Clearly there's always the question around—and this has come up often: Do they have equal value across the board? If a student completes one or the other, do they have comparable skill sets to go out and be successful beyond high school? I think the Kauffman Foundation has done a great job at outlining the type of skills that would be expected of each MVA and in those conversations—as Dan was saying—specifically on client-connected projects, you already had existing strong relationships in these schools, doing great work with employer community partners. It was really about elevating these partnerships.
Like great, you have an employer speaking with someone once a semester. What if you had a mentor that came once every other week and worked with the students and there was a culminating project? So it's taking a lot of great ideas that schools already had, and elevating them to the point where you now have...or you can arguably say, “[This] client-centered project is almost like an internship and provides the same type of qualities and skills that a student's going to need to go beyond high school.” I think for our work, in terms of being a good evaluation partner, that's where we really start to come in and think about how we might make those type of assessments, so that folks know what it is that students are getting from any one of these five MVAs.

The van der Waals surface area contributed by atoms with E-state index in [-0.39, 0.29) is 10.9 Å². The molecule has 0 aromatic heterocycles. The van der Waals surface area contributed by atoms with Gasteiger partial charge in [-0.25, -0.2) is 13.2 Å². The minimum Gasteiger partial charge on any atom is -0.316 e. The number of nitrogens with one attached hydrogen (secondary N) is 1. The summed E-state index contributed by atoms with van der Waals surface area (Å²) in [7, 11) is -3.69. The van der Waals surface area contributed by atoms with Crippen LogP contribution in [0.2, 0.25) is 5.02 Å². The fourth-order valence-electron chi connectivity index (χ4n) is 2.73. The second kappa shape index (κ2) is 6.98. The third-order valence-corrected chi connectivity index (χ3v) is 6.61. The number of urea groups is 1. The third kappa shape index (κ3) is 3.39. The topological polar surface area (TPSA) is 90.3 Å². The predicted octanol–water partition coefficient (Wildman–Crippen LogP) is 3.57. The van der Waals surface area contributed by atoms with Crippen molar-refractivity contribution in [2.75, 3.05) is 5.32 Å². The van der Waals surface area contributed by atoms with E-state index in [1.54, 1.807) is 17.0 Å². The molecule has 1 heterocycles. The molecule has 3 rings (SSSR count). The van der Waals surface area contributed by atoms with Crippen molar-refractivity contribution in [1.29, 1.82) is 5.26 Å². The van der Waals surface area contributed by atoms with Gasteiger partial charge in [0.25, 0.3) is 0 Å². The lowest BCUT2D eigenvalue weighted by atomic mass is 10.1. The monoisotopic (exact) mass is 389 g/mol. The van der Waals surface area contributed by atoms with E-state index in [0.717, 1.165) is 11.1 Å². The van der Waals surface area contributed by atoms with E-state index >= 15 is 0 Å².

Leigh Parise: Mm-hmm. Great. I'm sure that the partners appreciate that a lot. All right, so I wanna wrap us up in a couple minutes, but Osvaldo, from the learning perspective, what are some of the interesting questions that are coming up as part of this work? Or do you feel like there's already key things that we've learned that you could share?